Greg negotiates an agreement with the Atlanta Braves. He agrees that he will pitch for the Braves for 5 years in exchange for $25,000,000. The agreement is never put into writing. The day before the baseball season starts, the Savannah Savages, another baseball team, offer Greg $26,000,000 to pitch for them. Greg accepts. The Braves sue Greg for breach of contract and the parties agree to arbitrate the lawsuit.
At the arbitration hearing, Greg’s attorney, Tom, points out that under the Statute of Frauds, contracts that cannot be completed within one year are unenforceable unless they are in writing. However, the arbitrator, Heather, sneers contemptuously and replies, “Oh, please! Greg knew exactly what he was doing and it would be totally unfair for this contract to be unenforceable based on a crummy technicality.” Heather then rules in favor of the Braves and awards them $5,000,000 in damages.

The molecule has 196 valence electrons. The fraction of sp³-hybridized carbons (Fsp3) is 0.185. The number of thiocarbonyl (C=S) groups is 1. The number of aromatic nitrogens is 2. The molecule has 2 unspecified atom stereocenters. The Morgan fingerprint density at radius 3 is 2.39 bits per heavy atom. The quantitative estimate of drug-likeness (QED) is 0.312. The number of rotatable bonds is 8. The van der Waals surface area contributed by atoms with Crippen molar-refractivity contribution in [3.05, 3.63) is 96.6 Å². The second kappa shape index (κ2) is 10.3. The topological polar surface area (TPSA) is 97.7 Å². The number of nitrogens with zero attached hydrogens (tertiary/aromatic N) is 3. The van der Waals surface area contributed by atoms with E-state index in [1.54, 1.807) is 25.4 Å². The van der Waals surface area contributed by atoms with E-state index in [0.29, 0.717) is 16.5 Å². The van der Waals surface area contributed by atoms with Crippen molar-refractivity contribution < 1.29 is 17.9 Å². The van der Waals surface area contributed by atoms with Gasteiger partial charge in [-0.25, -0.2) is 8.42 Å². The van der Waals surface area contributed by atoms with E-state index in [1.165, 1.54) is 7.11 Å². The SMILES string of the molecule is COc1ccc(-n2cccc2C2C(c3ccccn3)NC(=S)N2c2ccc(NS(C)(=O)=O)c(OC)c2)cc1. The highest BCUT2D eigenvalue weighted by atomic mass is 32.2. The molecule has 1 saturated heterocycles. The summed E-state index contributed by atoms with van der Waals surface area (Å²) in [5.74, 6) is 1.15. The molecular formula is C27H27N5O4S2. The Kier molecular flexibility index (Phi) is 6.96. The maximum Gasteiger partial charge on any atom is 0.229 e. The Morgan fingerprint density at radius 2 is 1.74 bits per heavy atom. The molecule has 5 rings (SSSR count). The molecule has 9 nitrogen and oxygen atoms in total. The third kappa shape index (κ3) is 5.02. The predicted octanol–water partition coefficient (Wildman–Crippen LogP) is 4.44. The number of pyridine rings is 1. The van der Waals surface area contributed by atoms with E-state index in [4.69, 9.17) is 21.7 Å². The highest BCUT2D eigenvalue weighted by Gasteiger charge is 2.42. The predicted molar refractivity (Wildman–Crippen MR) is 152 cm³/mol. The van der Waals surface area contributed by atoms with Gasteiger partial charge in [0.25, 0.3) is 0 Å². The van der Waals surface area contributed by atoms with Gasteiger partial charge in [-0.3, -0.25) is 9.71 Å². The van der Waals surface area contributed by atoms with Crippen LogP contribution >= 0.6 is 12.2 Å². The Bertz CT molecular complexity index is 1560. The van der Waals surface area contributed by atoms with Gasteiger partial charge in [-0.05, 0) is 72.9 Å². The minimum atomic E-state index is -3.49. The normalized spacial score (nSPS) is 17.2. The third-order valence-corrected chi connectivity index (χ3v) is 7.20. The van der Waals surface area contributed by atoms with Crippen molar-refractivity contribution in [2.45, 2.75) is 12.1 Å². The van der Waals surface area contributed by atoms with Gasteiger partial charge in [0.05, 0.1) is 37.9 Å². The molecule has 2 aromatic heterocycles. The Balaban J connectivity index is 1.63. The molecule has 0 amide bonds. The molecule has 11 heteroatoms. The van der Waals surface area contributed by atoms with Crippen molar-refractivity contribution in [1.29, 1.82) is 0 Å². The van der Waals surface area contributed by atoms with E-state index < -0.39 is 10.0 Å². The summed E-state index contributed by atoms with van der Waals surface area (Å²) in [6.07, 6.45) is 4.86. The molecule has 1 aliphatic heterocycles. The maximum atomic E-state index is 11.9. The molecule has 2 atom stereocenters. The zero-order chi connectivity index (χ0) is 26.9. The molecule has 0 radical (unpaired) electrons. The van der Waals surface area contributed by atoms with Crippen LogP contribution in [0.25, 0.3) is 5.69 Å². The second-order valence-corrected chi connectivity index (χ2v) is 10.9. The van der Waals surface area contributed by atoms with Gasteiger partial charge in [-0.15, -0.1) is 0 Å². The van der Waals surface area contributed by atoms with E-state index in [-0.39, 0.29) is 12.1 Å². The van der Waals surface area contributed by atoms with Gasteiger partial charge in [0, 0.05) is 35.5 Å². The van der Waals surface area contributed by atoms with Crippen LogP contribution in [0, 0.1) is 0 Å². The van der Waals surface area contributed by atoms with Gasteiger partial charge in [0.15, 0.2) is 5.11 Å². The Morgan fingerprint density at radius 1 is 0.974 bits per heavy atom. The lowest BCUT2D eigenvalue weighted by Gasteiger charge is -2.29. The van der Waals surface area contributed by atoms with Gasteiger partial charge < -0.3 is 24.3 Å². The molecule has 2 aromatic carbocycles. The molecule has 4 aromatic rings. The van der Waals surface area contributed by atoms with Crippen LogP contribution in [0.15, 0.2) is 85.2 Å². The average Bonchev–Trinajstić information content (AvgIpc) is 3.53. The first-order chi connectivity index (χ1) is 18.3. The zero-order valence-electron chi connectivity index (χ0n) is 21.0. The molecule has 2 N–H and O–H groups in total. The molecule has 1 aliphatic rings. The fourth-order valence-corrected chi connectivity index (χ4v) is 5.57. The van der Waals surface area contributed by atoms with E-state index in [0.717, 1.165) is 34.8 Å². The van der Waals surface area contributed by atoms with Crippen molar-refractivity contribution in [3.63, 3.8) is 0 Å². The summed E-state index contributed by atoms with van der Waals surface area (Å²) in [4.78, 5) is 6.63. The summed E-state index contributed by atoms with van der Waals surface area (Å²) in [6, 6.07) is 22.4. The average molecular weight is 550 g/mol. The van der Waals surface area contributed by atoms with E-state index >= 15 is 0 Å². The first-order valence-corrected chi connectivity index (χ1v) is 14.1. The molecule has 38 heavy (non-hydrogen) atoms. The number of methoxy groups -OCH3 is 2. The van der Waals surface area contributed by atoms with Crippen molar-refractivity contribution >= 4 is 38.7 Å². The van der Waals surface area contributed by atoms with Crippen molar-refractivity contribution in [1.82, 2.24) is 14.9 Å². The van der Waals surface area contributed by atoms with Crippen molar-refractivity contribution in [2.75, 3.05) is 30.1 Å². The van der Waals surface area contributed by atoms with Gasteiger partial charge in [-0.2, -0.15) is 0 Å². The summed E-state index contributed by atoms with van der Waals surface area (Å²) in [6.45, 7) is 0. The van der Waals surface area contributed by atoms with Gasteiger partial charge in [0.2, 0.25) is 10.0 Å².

The Braves sue Greg in Fulton County Superior Court to have the arbitration award confirmed. Greg argues that since the arbitrator did not follow the law, the award should not be confirmed. The Braves argue that judges in general have discretion to enforce contracts on fairness grounds and so Heather’s decision should be upheld and that, in any case, Heather is not bound by the strict letter of the law. You are a clerk for the Fulton County Superior Court judge.
Please prepare an IRAC-style essay discussing whether Heather’s actions as an arbitrator are appropriate and why her decision should be upheld or not upheld. Please refer to appropriate case law and/or statutory law. It is best to use case and statutory law that is binding in the state of Georgia.